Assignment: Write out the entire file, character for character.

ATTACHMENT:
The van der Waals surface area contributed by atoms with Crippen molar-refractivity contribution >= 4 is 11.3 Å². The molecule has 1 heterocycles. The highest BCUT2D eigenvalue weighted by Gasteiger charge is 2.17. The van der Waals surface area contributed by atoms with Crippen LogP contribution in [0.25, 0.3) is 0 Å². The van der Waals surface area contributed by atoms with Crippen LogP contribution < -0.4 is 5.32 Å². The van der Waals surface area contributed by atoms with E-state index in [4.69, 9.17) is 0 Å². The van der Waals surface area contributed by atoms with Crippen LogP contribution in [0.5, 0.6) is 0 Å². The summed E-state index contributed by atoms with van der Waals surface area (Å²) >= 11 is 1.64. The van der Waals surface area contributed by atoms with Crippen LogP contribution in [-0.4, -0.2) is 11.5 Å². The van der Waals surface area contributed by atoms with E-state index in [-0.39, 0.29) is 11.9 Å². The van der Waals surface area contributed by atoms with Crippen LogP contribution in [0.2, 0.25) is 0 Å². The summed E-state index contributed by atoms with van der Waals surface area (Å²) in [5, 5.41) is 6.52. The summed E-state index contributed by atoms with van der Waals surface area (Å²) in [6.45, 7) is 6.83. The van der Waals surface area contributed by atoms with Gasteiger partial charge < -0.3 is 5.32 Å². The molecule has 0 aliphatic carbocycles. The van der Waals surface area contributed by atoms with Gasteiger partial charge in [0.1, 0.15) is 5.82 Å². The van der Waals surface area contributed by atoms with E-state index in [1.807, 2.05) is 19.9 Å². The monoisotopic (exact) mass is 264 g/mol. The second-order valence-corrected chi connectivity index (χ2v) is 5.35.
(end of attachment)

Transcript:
The van der Waals surface area contributed by atoms with Crippen molar-refractivity contribution >= 4 is 11.3 Å². The molecule has 1 heterocycles. The highest BCUT2D eigenvalue weighted by Gasteiger charge is 2.17. The van der Waals surface area contributed by atoms with Crippen LogP contribution in [0.25, 0.3) is 0 Å². The van der Waals surface area contributed by atoms with Crippen LogP contribution < -0.4 is 5.32 Å². The van der Waals surface area contributed by atoms with E-state index in [4.69, 9.17) is 0 Å². The van der Waals surface area contributed by atoms with Crippen LogP contribution in [0.5, 0.6) is 0 Å². The summed E-state index contributed by atoms with van der Waals surface area (Å²) >= 11 is 1.64. The van der Waals surface area contributed by atoms with Crippen LogP contribution in [-0.4, -0.2) is 11.5 Å². The van der Waals surface area contributed by atoms with E-state index in [-0.39, 0.29) is 11.9 Å². The van der Waals surface area contributed by atoms with Crippen LogP contribution in [0.2, 0.25) is 0 Å². The summed E-state index contributed by atoms with van der Waals surface area (Å²) in [5, 5.41) is 6.52. The summed E-state index contributed by atoms with van der Waals surface area (Å²) in [6.45, 7) is 6.83. The van der Waals surface area contributed by atoms with Gasteiger partial charge < -0.3 is 5.32 Å². The molecule has 0 aliphatic carbocycles. The van der Waals surface area contributed by atoms with Gasteiger partial charge in [0.1, 0.15) is 5.82 Å². The van der Waals surface area contributed by atoms with E-state index in [1.807, 2.05) is 19.9 Å². The monoisotopic (exact) mass is 264 g/mol. The second-order valence-corrected chi connectivity index (χ2v) is 5.35.